The New York Times has been running a multipart-series challenging global tech companies, and often does so by focusing specifically on Apple, as if Cupertino is the only US tech company involved in controversial manufacturing issues. While consistently calling Apple out prominently on issues that clearly involve most smartphone and technology manufacturers might not be the fairest way to position these articles, the latest addition to the series focuses on one area where Apple has led the pack in less than savory tactics: patent lawsuits.
Samsung has finally stepped up to take a swing back at Apple, filing a lawsuit on Tuesday aimed at the iPhone 5. Meanwhile, a company you probably never heard of is claiming they had Passbook first, and Google is backing down from Cupertino for some mysterious reason. Is this a sign of peaceful times to come?
Losing a court case is never fun, and it is decidedly less fun when the loss results in having to write really big checks. Surely, a company that finds itself on the wrong side of a ruling has every right, and responsibility, to mitigate its losses, but do they have to be so nasty about it?
The ruling in the Apple v. Samsung case came down a few weeks ago, and yet fascinating bits continue to leak out. Apparently the Woz has very strong feelings about the case, Samsung was prepared to go extra-terrestrial to win over the jury, and Cupertino lawyers continue to leave no stone unturned in a global courtroom assault on seemingly anything that threatens the Apple brand -- no matter how trivial.
What, you thought things were going to quiet down?
Last week, the technology world had to digest the news that Samsung was going to have to write a check to Apple for anywhere from $1 billion to $3 billion. While we considered that losing this mega trial may not be all bad news for Samsung, we also turned our eyes to the dozens of other patent trials between Apple and Android device manufacturers around the world.
Will Samsung strike back in court? What about Google? And what is Apple's next move, anyway?
In the aftermath of Apple's billion dollar courtroom win against Samsung last week, many people are wondering just what this means for the future of the smartphone. Some stores are already reporting a massive dropoff in Android device sales since the ruling. But is Apple really the winner in this case? Let's break it down.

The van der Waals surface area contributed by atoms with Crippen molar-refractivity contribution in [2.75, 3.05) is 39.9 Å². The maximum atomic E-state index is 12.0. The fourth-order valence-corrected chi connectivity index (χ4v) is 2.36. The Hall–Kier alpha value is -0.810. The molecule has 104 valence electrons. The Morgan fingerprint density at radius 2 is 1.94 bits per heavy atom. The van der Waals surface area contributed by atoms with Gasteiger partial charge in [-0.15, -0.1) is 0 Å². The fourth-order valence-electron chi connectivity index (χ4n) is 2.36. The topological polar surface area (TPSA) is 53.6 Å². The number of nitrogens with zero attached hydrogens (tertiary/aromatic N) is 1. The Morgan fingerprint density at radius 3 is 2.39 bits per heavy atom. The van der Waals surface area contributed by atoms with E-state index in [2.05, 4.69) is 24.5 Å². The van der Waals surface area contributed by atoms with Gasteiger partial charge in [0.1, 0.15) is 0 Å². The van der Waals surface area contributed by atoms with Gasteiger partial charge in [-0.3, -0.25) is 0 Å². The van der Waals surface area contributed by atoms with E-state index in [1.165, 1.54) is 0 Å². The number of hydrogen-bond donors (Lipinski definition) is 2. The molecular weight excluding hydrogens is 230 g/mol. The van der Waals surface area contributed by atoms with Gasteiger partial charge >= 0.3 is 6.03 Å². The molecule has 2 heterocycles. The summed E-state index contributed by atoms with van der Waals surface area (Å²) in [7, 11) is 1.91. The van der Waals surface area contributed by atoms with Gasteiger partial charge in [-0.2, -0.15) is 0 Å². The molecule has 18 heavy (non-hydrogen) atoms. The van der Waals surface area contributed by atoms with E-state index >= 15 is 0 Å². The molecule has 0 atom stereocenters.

Jury deliberations finally begin today in the super-trial between Apple and Samsung. True to form with the case, there was drama and surprises right up to the final statements.
Meanwhile, and just in time for a much hoped for iPhone 5 launch, Google's Motorola filed a new patent-infringement lawsuit against Apple with the U.S. International Trade Commission (ITC) in Washington.
As we wrap up another week of iCourt between Apple and Samsung, this case is looking more and more like it is Cupertino's to lose. Jury trials can conclude in surprising ways, and certainly the entertainment and media worlds have no bearing on a courtroom decision, but when late night TV hosts are lampooning your legal team, you might want to be worried. Maybe a little.
Join us for another round of Law & Apple as we run through the latest head-scratchers from the District Court of the Northern District of California.
The mega-trial between Apple and Samsung continues in Federal Court with United States District Judge Lucy Koh presiding. Much has been written regarding Samsung struggling with this case, and that this trial seemed to be leaning heavily toward Apple before the first gavel fell. Just a few days into the actual trial now, and Samsung’s problems are only getting worse.
Join us for another week of Law & Apple as we bring you up to speed on the happenings at the "iCourt".